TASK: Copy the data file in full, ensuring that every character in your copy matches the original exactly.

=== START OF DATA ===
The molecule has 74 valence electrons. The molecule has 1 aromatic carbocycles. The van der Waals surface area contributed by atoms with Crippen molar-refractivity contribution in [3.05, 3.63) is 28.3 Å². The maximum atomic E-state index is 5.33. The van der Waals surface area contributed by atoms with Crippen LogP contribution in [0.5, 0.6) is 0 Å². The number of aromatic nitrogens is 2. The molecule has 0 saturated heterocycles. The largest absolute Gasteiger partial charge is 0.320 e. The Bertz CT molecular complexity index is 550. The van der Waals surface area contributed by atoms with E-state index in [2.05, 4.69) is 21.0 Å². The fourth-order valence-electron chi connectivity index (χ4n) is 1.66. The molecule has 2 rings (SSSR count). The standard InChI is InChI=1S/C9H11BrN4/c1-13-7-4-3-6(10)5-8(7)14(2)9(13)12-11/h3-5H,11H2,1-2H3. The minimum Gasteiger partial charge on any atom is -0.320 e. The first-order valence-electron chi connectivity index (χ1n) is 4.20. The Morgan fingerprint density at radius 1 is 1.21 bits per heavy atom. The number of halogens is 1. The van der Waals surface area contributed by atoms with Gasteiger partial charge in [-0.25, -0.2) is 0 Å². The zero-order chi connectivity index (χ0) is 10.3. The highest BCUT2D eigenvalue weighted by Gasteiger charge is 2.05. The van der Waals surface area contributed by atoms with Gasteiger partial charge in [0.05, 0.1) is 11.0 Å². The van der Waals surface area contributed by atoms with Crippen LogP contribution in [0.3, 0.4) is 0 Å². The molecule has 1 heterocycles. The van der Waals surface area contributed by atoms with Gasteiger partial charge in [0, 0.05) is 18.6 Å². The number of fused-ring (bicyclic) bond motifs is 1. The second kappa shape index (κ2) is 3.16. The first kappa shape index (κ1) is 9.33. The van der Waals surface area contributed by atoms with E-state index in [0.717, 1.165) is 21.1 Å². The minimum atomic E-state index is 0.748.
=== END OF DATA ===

The molecule has 74 valence electrons. The molecule has 1 aromatic carbocycles. The van der Waals surface area contributed by atoms with Crippen molar-refractivity contribution in [3.05, 3.63) is 28.3 Å². The maximum atomic E-state index is 5.33. The van der Waals surface area contributed by atoms with Crippen LogP contribution in [0.5, 0.6) is 0 Å². The number of aromatic nitrogens is 2. The molecule has 0 saturated heterocycles. The largest absolute Gasteiger partial charge is 0.320 e. The Bertz CT molecular complexity index is 550. The van der Waals surface area contributed by atoms with E-state index in [2.05, 4.69) is 21.0 Å². The fourth-order valence-electron chi connectivity index (χ4n) is 1.66. The molecule has 2 rings (SSSR count). The standard InChI is InChI=1S/C9H11BrN4/c1-13-7-4-3-6(10)5-8(7)14(2)9(13)12-11/h3-5H,11H2,1-2H3. The minimum Gasteiger partial charge on any atom is -0.320 e. The first-order valence-electron chi connectivity index (χ1n) is 4.20. The Morgan fingerprint density at radius 1 is 1.21 bits per heavy atom. The number of halogens is 1. The van der Waals surface area contributed by atoms with Gasteiger partial charge in [-0.25, -0.2) is 0 Å². The zero-order chi connectivity index (χ0) is 10.3. The highest BCUT2D eigenvalue weighted by Gasteiger charge is 2.05. The van der Waals surface area contributed by atoms with Gasteiger partial charge in [0.05, 0.1) is 11.0 Å². The van der Waals surface area contributed by atoms with Crippen LogP contribution in [0.3, 0.4) is 0 Å². The molecule has 1 heterocycles. The van der Waals surface area contributed by atoms with Gasteiger partial charge in [0, 0.05) is 18.6 Å². The number of fused-ring (bicyclic) bond motifs is 1. The second kappa shape index (κ2) is 3.16. The first kappa shape index (κ1) is 9.33. The van der Waals surface area contributed by atoms with E-state index in [0.717, 1.165) is 21.1 Å². The minimum atomic E-state index is 0.748.